March Letter – by Jennifer Judge

Dear Lisa,
In a place unknown to me,
Rutland as foreign as Europe,
your hands help others.
Mine are so useless.
I am deep in March,
self-pitying, bored.
I want to sit with you again
in a living room that is
neither yours, nor mine,
where no one has to get drinks,
stir a sauce, or
even consider what would be hospitable.
I want to watch the commas
of your hands folded carefully as you talk,
listen to the quiet
of your voice, its constant evenness
which I trusted immediately.

March is a dirty month.
The floors need attention.
The sink is always loaded with dishes.
It’s too early to air anything out.
My hands busy themselves
with the monthly maintenance,
the doing of things, the endless

Today, laundry day,
a dazed wasp fell in my hair.
Something crisp, hard
in all the soft nothingness
of any given day.

When you write,
tell me where this all ends,
tell me when, if you remember,
what day the forsythias will bloom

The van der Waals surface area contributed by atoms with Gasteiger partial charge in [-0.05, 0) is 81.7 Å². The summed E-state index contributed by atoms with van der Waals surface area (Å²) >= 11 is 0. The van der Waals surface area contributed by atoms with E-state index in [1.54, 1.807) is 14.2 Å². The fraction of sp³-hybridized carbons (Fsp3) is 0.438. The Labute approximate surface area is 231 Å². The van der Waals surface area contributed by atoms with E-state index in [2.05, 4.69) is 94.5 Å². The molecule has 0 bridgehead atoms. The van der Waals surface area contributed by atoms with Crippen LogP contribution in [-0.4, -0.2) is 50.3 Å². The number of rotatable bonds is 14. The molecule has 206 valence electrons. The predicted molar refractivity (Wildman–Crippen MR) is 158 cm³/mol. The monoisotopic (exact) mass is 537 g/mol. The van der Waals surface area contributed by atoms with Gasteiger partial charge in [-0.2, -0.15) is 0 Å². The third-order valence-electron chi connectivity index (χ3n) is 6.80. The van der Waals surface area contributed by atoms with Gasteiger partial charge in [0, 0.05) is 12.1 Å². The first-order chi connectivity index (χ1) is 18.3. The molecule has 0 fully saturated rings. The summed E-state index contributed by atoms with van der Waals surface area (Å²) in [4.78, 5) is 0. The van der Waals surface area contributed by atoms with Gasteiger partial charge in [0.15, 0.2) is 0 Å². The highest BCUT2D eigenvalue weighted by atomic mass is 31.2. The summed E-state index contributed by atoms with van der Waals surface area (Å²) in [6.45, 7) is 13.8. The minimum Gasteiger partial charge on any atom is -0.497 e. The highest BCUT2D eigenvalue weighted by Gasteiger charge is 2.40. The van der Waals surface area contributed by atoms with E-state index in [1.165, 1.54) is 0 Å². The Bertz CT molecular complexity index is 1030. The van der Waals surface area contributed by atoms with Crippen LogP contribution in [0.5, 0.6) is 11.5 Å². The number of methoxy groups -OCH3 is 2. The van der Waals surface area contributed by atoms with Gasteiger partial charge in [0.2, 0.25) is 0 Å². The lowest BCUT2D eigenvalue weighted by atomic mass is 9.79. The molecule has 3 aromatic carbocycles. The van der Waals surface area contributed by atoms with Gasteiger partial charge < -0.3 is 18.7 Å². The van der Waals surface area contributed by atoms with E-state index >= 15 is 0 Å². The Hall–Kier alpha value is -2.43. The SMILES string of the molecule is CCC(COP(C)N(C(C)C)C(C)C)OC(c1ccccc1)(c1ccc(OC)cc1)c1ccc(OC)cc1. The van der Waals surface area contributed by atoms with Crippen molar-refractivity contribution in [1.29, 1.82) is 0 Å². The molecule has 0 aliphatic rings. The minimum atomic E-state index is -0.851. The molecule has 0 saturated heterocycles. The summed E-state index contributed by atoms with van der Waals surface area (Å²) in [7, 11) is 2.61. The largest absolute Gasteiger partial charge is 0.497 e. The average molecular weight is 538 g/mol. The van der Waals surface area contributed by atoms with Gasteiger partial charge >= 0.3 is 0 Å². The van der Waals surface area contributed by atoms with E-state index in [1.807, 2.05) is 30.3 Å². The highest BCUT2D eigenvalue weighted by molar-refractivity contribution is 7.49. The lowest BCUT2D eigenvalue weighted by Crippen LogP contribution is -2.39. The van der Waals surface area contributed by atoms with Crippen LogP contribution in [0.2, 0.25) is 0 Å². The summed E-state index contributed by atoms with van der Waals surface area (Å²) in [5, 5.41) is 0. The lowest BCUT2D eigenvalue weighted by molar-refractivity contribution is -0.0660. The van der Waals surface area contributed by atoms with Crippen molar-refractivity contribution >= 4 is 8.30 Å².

and explode all their yellow light
over spring.

Jennifer Judge has lived, worked, and created in northeastern Pennsylvania her entire life. She teaches creative writing and composition at King’s College in Wilkes-Barre, PA, and earned her MFA from Goddard College. She lives in Dallas, PA with her husband and two daughters. Her essays and poems have appeared in Literary Mama, Blueline, Schuylkill Valley Journal, Every Pigeon, Pocket Change Literary Magazine, and Under the Gum Tree.

Photographer’s Note: Although this is a fairly literal interpretation of the last few lines of the poem, it is also a metaphorical one as well. This poem evokes my own feelings of moments when I am just existing in a bored funk, longing for a rebirth of inspiration and motivation – just waiting for the creative bud to bloom again.